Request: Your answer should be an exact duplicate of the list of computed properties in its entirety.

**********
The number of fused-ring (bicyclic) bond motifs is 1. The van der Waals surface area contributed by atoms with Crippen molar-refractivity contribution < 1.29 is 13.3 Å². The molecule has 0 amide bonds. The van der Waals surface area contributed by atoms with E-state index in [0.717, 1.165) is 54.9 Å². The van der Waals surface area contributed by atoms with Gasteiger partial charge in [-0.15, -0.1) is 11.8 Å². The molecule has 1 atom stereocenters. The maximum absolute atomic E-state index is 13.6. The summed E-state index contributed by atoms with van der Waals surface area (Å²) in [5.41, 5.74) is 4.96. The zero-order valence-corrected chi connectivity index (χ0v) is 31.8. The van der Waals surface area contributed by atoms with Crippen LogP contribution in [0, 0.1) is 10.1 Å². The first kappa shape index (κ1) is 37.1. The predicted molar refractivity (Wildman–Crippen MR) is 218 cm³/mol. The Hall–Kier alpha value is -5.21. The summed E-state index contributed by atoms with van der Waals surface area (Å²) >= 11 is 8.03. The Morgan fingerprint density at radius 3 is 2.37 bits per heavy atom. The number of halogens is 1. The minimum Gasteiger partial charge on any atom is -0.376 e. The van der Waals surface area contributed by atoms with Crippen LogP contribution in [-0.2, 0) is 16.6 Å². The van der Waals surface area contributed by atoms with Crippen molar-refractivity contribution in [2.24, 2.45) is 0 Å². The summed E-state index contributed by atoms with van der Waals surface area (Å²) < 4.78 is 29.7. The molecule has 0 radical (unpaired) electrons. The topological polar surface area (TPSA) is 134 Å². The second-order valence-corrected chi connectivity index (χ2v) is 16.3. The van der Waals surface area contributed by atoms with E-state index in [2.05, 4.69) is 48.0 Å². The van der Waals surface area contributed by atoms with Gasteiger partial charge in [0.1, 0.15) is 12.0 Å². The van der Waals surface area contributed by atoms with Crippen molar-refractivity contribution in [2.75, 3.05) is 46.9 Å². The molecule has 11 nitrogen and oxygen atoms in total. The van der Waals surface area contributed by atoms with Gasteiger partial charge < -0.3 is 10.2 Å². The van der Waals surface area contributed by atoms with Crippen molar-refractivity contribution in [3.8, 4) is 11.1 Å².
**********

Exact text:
The number of fused-ring (bicyclic) bond motifs is 1. The van der Waals surface area contributed by atoms with Crippen molar-refractivity contribution < 1.29 is 13.3 Å². The molecule has 0 amide bonds. The van der Waals surface area contributed by atoms with E-state index in [0.717, 1.165) is 54.9 Å². The van der Waals surface area contributed by atoms with Gasteiger partial charge in [-0.15, -0.1) is 11.8 Å². The molecule has 1 atom stereocenters. The maximum absolute atomic E-state index is 13.6. The summed E-state index contributed by atoms with van der Waals surface area (Å²) in [5.41, 5.74) is 4.96. The zero-order valence-corrected chi connectivity index (χ0v) is 31.8. The van der Waals surface area contributed by atoms with Crippen LogP contribution in [0, 0.1) is 10.1 Å². The first kappa shape index (κ1) is 37.1. The predicted molar refractivity (Wildman–Crippen MR) is 218 cm³/mol. The Hall–Kier alpha value is -5.21. The summed E-state index contributed by atoms with van der Waals surface area (Å²) >= 11 is 8.03. The Morgan fingerprint density at radius 3 is 2.37 bits per heavy atom. The number of halogens is 1. The minimum Gasteiger partial charge on any atom is -0.376 e. The van der Waals surface area contributed by atoms with Crippen LogP contribution in [-0.2, 0) is 16.6 Å². The van der Waals surface area contributed by atoms with Crippen molar-refractivity contribution in [2.24, 2.45) is 0 Å². The summed E-state index contributed by atoms with van der Waals surface area (Å²) < 4.78 is 29.7. The molecule has 0 radical (unpaired) electrons. The topological polar surface area (TPSA) is 134 Å². The second-order valence-corrected chi connectivity index (χ2v) is 16.3. The van der Waals surface area contributed by atoms with E-state index in [2.05, 4.69) is 48.0 Å². The van der Waals surface area contributed by atoms with Gasteiger partial charge in [0.1, 0.15) is 12.0 Å². The van der Waals surface area contributed by atoms with Crippen molar-refractivity contribution in [2.75, 3.05) is 46.9 Å². The molecule has 11 nitrogen and oxygen atoms in total. The van der Waals surface area contributed by atoms with Gasteiger partial charge < -0.3 is 10.2 Å². The van der Waals surface area contributed by atoms with Crippen molar-refractivity contribution in [3.8, 4) is 11.1 Å².